First Aid Needs Assessment
It is important to understand what your requirements are under the Health and Safety (First Aid) Regulations 1981 at work. This first aid needs assessment flow chart below will help you decide what course you need to book your staff onto. Once you have done your due-diligence and assessed the needs of your business you can book a course with us by clicking on the First Aid tab, select the qualification you would like.
Once you have read the back-ground information on the required qualification, use the 'Book Now' button to find a course in your area. If you would prefer to arrange an In-House course click on the 'Corporate Enquires' tab and complete the enquiry form. In-House training has many advantages and at LTS we will work hard to accommodate the needs of your business whether its spreading the course over a number of weeks or even running the course during unsociable hours for shift workers / night shift workers.
(Note: Site visit required, a facility must meet our classroom standards and comply with the HSE's Classroom Checklist).
Some other considerations when completing a First Aid needs assessment..............
The Nature of the Workforce
You should consider the needs and health of all workers and ensure that first aiders are available and trained to deal with specific health needs. You should consider things such as:
Specific health problems (such as heart conditions, asthma, diabetes etc.)
The Organisation’s History of Accidents and Illness
You should look at the organisations history of accidents and illness to try and identify any needs or trends that may influence the location or type of first aider. Different levels of provision may be required in different areas of the workplace.
The Needs of Travelling, Remote and Lone Workers
First Aid should be available wherever people work so you may need to consider providing personal first aid kits or training to travelling, remote or lone workers.
Work Patterns Such as Shift Work
Adequate first aid cover should be available whenever people are at work. There may be circumstances when a higher level of cover is needed when less people are at work, such as overnight maintenance work in a normally low risk environment.
The Distribution of the Workforce
First Aiders should be able to reach the scene of an incident quickly. Consider extra first aiders on large sites, sites with multiple buildings or buildings with multiple floors.
Remoteness to the site from Emergency Medical Services
If the workplace is remote from emergency medical services you may need to make special transport arrangements should an incident occur. Consider how employees will summon help – do they have access to a phone? Even in urban areas you should be aware that it often takes more than 10 minutes for an ambulance crew to reach a casualty, so the correct provision of first aid is a vital link in reducing the effects of illness or injury.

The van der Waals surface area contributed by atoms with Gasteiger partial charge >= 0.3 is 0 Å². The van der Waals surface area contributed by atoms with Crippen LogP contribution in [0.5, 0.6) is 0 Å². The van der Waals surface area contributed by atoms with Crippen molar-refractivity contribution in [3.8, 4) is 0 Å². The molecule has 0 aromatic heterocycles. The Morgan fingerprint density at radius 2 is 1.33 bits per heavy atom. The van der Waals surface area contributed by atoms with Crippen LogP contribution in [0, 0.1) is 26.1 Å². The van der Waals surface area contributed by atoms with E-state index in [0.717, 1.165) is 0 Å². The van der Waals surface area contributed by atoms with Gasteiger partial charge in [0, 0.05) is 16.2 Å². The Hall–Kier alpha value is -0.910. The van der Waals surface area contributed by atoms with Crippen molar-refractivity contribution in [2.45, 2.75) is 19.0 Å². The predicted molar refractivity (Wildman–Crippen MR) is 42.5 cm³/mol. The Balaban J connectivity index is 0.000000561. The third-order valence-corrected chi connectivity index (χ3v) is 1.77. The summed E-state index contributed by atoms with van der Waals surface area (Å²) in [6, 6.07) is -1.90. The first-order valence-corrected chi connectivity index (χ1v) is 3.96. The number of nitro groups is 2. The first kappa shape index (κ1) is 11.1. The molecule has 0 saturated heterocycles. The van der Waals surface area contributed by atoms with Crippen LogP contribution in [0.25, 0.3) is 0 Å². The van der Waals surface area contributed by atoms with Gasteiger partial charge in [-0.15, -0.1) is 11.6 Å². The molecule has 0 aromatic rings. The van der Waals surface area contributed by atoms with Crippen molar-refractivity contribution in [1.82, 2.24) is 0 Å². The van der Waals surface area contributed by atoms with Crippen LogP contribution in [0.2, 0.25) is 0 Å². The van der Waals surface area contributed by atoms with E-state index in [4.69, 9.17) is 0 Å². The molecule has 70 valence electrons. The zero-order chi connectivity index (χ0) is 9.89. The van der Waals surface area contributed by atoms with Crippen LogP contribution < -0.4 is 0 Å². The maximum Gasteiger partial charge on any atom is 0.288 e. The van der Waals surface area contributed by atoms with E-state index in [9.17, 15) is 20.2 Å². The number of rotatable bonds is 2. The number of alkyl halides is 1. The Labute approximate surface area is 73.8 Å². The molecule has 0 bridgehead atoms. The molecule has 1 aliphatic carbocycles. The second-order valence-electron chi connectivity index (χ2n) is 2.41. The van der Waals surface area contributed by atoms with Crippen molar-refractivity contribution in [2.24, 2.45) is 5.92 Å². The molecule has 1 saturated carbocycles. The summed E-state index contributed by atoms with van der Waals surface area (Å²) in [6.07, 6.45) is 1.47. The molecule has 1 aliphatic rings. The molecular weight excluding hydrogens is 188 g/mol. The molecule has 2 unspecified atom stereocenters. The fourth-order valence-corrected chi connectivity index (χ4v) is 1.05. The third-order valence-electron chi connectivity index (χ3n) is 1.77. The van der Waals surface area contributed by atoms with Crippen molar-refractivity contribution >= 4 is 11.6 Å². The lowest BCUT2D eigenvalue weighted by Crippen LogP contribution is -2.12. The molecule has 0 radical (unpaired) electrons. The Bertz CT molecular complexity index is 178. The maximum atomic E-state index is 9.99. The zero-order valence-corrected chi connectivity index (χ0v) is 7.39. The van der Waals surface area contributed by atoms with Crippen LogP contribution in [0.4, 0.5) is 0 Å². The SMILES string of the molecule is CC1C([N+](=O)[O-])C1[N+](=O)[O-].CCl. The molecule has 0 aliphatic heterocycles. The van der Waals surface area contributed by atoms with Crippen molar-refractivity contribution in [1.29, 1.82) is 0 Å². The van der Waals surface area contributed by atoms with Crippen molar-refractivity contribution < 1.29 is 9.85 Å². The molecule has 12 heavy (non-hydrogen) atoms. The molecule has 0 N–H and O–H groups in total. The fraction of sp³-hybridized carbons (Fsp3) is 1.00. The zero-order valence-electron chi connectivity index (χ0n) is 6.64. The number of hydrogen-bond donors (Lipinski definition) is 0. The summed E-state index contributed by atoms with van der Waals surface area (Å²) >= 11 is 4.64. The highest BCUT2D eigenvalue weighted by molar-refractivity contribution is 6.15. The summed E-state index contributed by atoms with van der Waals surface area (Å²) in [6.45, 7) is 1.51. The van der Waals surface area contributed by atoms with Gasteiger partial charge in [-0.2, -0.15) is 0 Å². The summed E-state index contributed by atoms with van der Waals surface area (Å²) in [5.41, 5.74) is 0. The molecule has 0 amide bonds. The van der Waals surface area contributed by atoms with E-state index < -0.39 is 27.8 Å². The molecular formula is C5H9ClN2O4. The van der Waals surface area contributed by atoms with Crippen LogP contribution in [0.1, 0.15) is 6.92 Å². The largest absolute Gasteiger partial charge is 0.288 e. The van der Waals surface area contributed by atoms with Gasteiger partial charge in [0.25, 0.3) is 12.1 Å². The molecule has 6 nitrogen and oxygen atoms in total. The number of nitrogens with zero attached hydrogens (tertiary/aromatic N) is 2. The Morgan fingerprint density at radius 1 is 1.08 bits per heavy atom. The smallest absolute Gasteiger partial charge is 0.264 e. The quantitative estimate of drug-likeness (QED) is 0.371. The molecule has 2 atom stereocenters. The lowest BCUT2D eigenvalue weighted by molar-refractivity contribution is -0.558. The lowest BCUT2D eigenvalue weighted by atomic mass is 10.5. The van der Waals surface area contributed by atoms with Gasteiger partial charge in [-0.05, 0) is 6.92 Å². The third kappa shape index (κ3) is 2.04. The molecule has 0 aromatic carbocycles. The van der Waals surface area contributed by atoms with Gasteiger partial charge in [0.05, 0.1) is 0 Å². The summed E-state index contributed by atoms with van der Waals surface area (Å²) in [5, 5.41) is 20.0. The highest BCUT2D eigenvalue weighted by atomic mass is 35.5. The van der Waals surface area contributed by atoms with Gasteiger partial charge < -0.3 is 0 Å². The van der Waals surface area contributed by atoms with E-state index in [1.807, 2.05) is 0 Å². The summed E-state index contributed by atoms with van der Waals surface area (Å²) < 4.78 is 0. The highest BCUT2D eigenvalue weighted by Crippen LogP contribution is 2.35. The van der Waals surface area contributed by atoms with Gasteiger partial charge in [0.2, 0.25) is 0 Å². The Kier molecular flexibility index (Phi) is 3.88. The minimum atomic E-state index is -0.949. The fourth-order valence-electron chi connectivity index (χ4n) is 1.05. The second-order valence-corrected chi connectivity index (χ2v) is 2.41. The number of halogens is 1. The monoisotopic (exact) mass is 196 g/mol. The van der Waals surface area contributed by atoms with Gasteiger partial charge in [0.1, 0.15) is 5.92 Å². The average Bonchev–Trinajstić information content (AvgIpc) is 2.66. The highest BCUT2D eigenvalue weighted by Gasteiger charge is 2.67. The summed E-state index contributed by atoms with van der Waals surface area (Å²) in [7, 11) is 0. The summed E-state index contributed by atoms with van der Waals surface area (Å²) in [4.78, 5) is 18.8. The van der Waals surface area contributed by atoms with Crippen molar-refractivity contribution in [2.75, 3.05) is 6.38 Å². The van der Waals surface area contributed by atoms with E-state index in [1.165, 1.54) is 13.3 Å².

Employees Working on Shared or Multi-Occupied Sites
On shared work sites it may be possible to share first aid provision, such as the security team providing first aid cover at a large shopping centre. It is important to fully exchange details of the hazards and risks so that adequate first aid cover is provided. Make agreements in writing to avoid misunderstandings.
Annual leave and other foreseeable absences
You should ensure that adequate first aid cover is available at all times, including when a first aider is on annual leave, a training course, a lunch break or other foreseeable absences. This generally means that workplaces need more than one first aider to ensure that cover is maintained.
If your first aid needs assessment identifies the need for a ‘First Aider at Work’ (18 hour course), it is not acceptable to provide an ‘Emergency First Aider at Work’ (6 hour course) to cover foreseeable absences. You should also consider what cover is needed for non-planned absences such as sick leave.
First Aid Provision for Non-Employees
The HSE recommend that you include non-employees in your first aid needs assessment. You should consider the duty of care that you assume when a non-employee visits your site. This is particularly relevant if you provide a service for others such as schools, places of entertainment, shops etc. Consider both the injuries and illnesses that could occur.
For large events such as concerts, organisers have a duty of care to ensure that adequate medical, ambulance and first aid cover is available. Organisers of such events should refer to The Event Safety Guide, published by HSE books, for further information.
The Size of the Organisation
The number of people on a site should no longer be the primary basis for determining first aid needs; all the areas of the new first aid needs assessment should be carefully considered. However, in general terms the larger your organisation is, the more first aiders you will need.
After identifying the locations / times that first aid cover is needed, the HSE recommend:
That ‘non-manual’, low risk workplaces (such as shops, offices, libraries) have a minimum
That ‘manual’ workplaces (light assembly work, warehousing, food processing or higher risks), have a minimum of one first aider on duty at all times per 50 people (or part thereof).
Workplaces with more than 50 people:
It is likely that if your workplace is large you will have already identified the need for full FAW (18 hour) training for your first aiders; but in any case, due to the increased probability of illness and injury occurring in larger workplaces, the HSE recommend that full FAW (18 hour) training is provided in workplaces with 50 or more people.